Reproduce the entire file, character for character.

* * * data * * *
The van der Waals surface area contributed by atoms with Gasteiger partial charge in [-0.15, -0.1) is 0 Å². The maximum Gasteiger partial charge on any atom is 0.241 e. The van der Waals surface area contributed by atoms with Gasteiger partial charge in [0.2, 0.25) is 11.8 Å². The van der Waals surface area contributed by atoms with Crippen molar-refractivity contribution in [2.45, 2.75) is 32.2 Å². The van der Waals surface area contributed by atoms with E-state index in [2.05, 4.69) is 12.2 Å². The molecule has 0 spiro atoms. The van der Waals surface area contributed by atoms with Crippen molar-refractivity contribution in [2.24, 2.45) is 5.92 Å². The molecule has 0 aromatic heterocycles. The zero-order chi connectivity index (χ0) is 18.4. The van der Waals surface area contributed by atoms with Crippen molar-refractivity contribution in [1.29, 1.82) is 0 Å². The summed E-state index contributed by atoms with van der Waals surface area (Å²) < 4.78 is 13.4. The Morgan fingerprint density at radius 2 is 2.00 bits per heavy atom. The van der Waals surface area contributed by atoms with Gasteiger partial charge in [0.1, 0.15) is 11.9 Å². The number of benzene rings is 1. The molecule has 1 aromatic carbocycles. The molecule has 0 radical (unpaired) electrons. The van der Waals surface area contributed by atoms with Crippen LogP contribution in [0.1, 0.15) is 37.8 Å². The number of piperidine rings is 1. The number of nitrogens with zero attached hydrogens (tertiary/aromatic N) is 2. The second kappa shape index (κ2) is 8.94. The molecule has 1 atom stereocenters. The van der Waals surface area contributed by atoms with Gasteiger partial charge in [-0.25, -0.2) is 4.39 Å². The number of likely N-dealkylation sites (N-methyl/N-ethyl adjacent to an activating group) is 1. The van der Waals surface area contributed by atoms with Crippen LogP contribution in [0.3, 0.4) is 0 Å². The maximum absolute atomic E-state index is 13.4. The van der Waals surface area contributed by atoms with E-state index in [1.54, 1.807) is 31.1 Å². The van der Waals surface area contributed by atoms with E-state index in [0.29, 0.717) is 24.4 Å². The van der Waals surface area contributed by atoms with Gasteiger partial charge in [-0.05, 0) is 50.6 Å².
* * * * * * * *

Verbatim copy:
The van der Waals surface area contributed by atoms with Gasteiger partial charge in [-0.15, -0.1) is 0 Å². The maximum Gasteiger partial charge on any atom is 0.241 e. The van der Waals surface area contributed by atoms with Gasteiger partial charge in [0.2, 0.25) is 11.8 Å². The van der Waals surface area contributed by atoms with Crippen molar-refractivity contribution in [2.45, 2.75) is 32.2 Å². The van der Waals surface area contributed by atoms with E-state index in [2.05, 4.69) is 12.2 Å². The molecule has 0 spiro atoms. The van der Waals surface area contributed by atoms with Crippen molar-refractivity contribution in [2.24, 2.45) is 5.92 Å². The molecule has 0 aromatic heterocycles. The zero-order chi connectivity index (χ0) is 18.4. The van der Waals surface area contributed by atoms with Crippen molar-refractivity contribution in [1.29, 1.82) is 0 Å². The summed E-state index contributed by atoms with van der Waals surface area (Å²) < 4.78 is 13.4. The Morgan fingerprint density at radius 2 is 2.00 bits per heavy atom. The van der Waals surface area contributed by atoms with Gasteiger partial charge in [0.1, 0.15) is 11.9 Å². The number of benzene rings is 1. The molecule has 1 aromatic carbocycles. The molecule has 0 radical (unpaired) electrons. The van der Waals surface area contributed by atoms with Crippen LogP contribution in [0.1, 0.15) is 37.8 Å². The number of piperidine rings is 1. The number of nitrogens with zero attached hydrogens (tertiary/aromatic N) is 2. The second kappa shape index (κ2) is 8.94. The molecule has 1 atom stereocenters. The van der Waals surface area contributed by atoms with Gasteiger partial charge in [-0.25, -0.2) is 4.39 Å². The number of likely N-dealkylation sites (N-methyl/N-ethyl adjacent to an activating group) is 1. The van der Waals surface area contributed by atoms with Crippen LogP contribution in [0.3, 0.4) is 0 Å². The maximum absolute atomic E-state index is 13.4. The van der Waals surface area contributed by atoms with E-state index in [1.54, 1.807) is 31.1 Å². The van der Waals surface area contributed by atoms with E-state index in [0.29, 0.717) is 24.4 Å². The van der Waals surface area contributed by atoms with Gasteiger partial charge in [-0.05, 0) is 50.6 Å².